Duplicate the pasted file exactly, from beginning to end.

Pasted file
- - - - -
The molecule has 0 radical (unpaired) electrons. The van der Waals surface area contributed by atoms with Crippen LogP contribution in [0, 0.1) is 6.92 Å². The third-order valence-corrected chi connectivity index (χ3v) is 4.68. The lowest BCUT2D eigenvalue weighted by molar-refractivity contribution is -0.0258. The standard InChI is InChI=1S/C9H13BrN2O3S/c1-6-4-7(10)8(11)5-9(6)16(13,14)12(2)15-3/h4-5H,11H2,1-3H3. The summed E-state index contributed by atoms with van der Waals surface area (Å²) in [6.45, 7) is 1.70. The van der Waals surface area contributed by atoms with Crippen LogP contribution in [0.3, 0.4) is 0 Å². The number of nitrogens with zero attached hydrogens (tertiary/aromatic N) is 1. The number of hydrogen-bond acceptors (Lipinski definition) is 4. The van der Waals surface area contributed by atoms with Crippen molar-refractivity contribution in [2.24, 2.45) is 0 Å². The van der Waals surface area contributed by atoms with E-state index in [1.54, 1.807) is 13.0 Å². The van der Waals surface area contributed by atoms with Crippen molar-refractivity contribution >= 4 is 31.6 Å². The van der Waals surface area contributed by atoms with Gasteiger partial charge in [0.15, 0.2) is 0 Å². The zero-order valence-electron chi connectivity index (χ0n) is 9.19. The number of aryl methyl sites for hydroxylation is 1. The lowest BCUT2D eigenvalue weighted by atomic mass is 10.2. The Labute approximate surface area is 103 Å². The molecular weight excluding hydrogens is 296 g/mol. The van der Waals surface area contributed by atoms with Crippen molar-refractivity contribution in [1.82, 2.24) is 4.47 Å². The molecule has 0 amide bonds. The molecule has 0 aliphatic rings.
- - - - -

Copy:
The molecule has 0 radical (unpaired) electrons. The van der Waals surface area contributed by atoms with Crippen LogP contribution in [0, 0.1) is 6.92 Å². The third-order valence-corrected chi connectivity index (χ3v) is 4.68. The lowest BCUT2D eigenvalue weighted by molar-refractivity contribution is -0.0258. The standard InChI is InChI=1S/C9H13BrN2O3S/c1-6-4-7(10)8(11)5-9(6)16(13,14)12(2)15-3/h4-5H,11H2,1-3H3. The summed E-state index contributed by atoms with van der Waals surface area (Å²) in [6.45, 7) is 1.70. The van der Waals surface area contributed by atoms with Crippen LogP contribution in [0.3, 0.4) is 0 Å². The number of nitrogens with zero attached hydrogens (tertiary/aromatic N) is 1. The number of hydrogen-bond acceptors (Lipinski definition) is 4. The van der Waals surface area contributed by atoms with Crippen molar-refractivity contribution in [2.24, 2.45) is 0 Å². The van der Waals surface area contributed by atoms with E-state index in [1.54, 1.807) is 13.0 Å². The van der Waals surface area contributed by atoms with Crippen molar-refractivity contribution >= 4 is 31.6 Å². The van der Waals surface area contributed by atoms with Gasteiger partial charge in [0.15, 0.2) is 0 Å². The zero-order valence-electron chi connectivity index (χ0n) is 9.19. The number of aryl methyl sites for hydroxylation is 1. The lowest BCUT2D eigenvalue weighted by atomic mass is 10.2. The Labute approximate surface area is 103 Å². The molecular weight excluding hydrogens is 296 g/mol. The van der Waals surface area contributed by atoms with Crippen molar-refractivity contribution in [1.82, 2.24) is 4.47 Å². The molecule has 0 amide bonds. The molecule has 0 aliphatic rings.